Tabletop Game Review: The Adventures of Robin Hood

The Adventures of Robin Hood by KOSMOS
Price:
~$60.00
Players:
2 to 4
Playtime: ~
60 minutes
Perfect for:
Games and families who enjoy cooperative adventures with engaging storytelling mechanics.

The Adventures of Robin Hood is a game of stealing from the rich and giving to the poor! All while not being captured, that is. Players assume control of the classic literary characters (Robin, Marian, etc.) while traversing an interactive world. On these journeys, the merry crew evades the nefarious Sheriff of Nottingham while doling out good for those less fortunate.

To begin The Adventures of Robin Hood, two to four players select their characters and corresponding meeples which assist with movement. Next, the world map is placed centrally—this essentially is the gameboard and helps guide the narrative. And finally, players begin taking turns reading the story from the rulebook which reveals both how to play the game as well as the paths each character can choose to further the adventure.

Playing The Adventures of Robin Hood is very straightforward. The characters use their collection of meeples to physically move across the map. These meeples have varying lengths to represent running and walking. Thus, lining them up end to end determines how far a player can traverse. Once a player reaches a destination or encounters an enemy, they interact with that variable. Fights are resolved by drawing cubes randomly from a bag, which gets populated over the course of the rounds with favorable and unfavorable results. Location engagement involves a player reading an entry from the guidebook and in many instances requesting another character make a choice to determine what happens next. Play continues until the chapter concludes.

RELATED: Tabletop Game Review – My City

What works in The Adventures of Robin Hood is the incredibly clever and engrossing collaborative narrative mechanic. There’s a hint of “choose your own adventure” as teams decide which roads to travel, and which goals to prioritize. Next, the board evolves as players explore and discover through removable pieces (sort of like an advent calendar). This makes each chapter feel fresh and exciting as new nooks and crannies become revealed. Furthermore, the rulebook itself reads like a fable and provides a bit of a roleplaying experience as players choose how they want to proceed. And finally, the “influenced-risk” element of combat keeps things exciting as a bad draws could suddenly thwart the heroes’ plans.

Players seeking a competitive, victory-point scoring game may not enjoy The Adventures of Robin Hood as much as others. The Adventures of Robin Hood is all about going on a literary journey together—not so much winning and losing. The thrill comes from unveiling the narrative, the same way a person would enjoy a book. People seeking a bit more “traditional” game, may want something different (but should still give this wonderful experience a chance!).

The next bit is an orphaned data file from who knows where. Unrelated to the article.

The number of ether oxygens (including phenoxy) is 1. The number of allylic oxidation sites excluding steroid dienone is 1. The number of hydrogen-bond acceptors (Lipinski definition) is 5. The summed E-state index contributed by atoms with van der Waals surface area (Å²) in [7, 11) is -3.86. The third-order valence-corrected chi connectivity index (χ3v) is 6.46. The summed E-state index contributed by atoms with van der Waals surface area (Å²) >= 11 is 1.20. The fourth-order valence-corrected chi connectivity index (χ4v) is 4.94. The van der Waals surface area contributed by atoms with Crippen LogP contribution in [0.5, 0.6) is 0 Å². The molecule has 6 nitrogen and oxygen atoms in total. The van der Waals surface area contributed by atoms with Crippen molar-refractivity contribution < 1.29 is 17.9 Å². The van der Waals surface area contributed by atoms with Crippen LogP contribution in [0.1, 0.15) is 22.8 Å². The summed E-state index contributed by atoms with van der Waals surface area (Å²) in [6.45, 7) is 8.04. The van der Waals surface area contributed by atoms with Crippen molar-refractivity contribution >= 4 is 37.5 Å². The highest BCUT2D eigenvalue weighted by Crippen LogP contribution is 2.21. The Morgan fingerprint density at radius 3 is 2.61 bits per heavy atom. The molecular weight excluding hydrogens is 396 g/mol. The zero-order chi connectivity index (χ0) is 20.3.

The Adventures of Robin Hood is an innovative way for families and gaming groups to cooperatively enjoy a swashbuckling escapade. There’s a great balance of strategy, ingenuity, and a dash of luck to make for a joyous storytelling time.

Recommended if you like: Sherlock Holmes: Consulting Detective

Final Grade: A

Continue the LRM Online conversation on Discord by CLICKING HERE!

----- GenreVerse Have you checked out LRM Online’s official podcast feed yet The Genreverse Podcast Network? This includes our premiere podcast The Daily CoGBreaking Geek Radio: The Podcast, GeekScholars Movie News, Nerd Flix & Chill, Marvel Multiverse Mondays, Anime-Versal Review Podcast, and our Star Wars dedicated podcast The Cantina. Check it out by listening below. It's also available on all your favorite podcast apps! Subscribe on: Apple PodcastsSpotify |  SoundCloud | Stitcher | Google Play Grow Generation

Fox Troilo

Fox serves as an entertainment journalist in the Washington, D.C. When not covering cinematic news for LRM, he critiques films as a member of the Washington D.C. Area Film Critics Association. Fox also has a Ph.D. in Higher Education and Strategy from Indiana University Bloomington.

Read Previous

Wheel Of Time Adaptation Theory – SPOILERS For Non-Book Readers

Read Next

Harry Hamlin on Channeling His Tom Brokaw for NatGeo’s The Hot Zone: Anthrax [Exclusive Interview]

This website is using Google Analytics. Please click here if you want to opt-out. Click here to opt-out.